Currency Impact on the Spanish Real Estate Market

The current spot rate for EUR/USD is 1.087, which was briefly around 1.124 around a year ago. This is part of a broader, decade-long trend of dollar strengthening, which has been making Spanish properties more affordable to American buyers. 

Between 2019 and 2021, the number of Americans living in Spain grew 13% despite the pandemic.

One concern throughout Brexit was a weakening pound. However, in part due to the comparatively high-interest rate strategy from the Bank of England, along with market adjustments dating back to 2016, the pound has remained stable against the Euro at around 0.85. 

This stability favors regions popular among retirees, as there has been no volatility regarding pension income, which can otherwise impact feelings of insecurity.

The Euro’s global importance is on a general decline across many metrics, from the Euro area’s share of global GDP, exports and imports, debt securities, and as a global reserve currency. From 2009 to 2017, the euro’s share in reserves declined from 25% to 21%. 

Since the Russia-Ukraine war, along with the ECB’s struggle to manage interest rates while keeping Spain’s debt repayments manageable, the Euro has generally performed poorly across the board. 

As a result, local purchasing power has struggled, but interest from migrants outside of the eurozone has begun to grow again.

Market Predictions and Future Growth

Despite the challenges it has faced and the underwhelming currency performance, the EU is showing its resilience with expected ECB rate cuts next week. Despite an uptick in inflation, the European Central Bank is looking to jump ahead of the Fed — who are usually the leaders in monetary policy — by cutting rates by 0.25% and giving the economy a well-needed boost.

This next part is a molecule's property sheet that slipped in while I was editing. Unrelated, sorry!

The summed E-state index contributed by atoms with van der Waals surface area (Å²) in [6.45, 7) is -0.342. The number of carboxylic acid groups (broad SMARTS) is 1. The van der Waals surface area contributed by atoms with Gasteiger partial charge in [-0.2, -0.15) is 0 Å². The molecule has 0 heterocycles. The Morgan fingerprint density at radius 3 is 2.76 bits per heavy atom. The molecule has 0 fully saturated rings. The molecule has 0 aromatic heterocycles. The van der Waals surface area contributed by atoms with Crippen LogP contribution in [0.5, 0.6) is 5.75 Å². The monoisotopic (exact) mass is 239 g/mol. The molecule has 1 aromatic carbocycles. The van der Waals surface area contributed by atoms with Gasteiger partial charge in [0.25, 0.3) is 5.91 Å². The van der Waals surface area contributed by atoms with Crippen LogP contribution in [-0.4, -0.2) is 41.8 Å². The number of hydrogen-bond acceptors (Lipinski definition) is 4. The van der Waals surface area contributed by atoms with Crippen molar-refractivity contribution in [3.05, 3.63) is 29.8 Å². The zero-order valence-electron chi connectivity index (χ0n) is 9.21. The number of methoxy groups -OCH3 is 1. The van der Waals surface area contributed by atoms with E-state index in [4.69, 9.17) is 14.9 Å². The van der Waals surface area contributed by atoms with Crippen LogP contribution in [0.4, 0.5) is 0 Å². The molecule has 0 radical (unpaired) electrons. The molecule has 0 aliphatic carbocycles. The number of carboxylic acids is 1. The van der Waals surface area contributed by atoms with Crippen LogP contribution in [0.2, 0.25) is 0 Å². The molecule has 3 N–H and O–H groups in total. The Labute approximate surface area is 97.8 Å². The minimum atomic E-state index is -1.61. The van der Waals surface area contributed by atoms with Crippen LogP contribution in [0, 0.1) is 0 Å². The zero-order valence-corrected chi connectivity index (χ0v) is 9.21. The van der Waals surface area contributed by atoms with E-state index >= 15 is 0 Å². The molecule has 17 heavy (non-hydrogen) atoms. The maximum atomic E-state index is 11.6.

The bravery comes from the concern that the euro will further struggle, as it will now be comparatively less attractive than the dollar. However, this is suited to those looking to buy a property — not only because of a potential hit to the euro — but it could indicate falling mortgage rates and a boost to the local economy. 

There are some challenges that the Spanish property market faces, namely the abolishment of the golden visa and high unemployment. However, with experts talking down the impact of the golden visa decisions, and Spanish growth and labor market resilience forecasted to improve, it’s clear that interest in the typical tourist hotspots will only continue to grow.

It’s possible we may see a shift towards rental properties in affordable towns due to a potentially challenged luxury market, along with inner-city growth driven by digital nomads, but expat-focused prime property remains extremely desirable. Properties focused on the AirBnB market for remote workers, such as Malaga, are expected to continue their controversially rocketing prices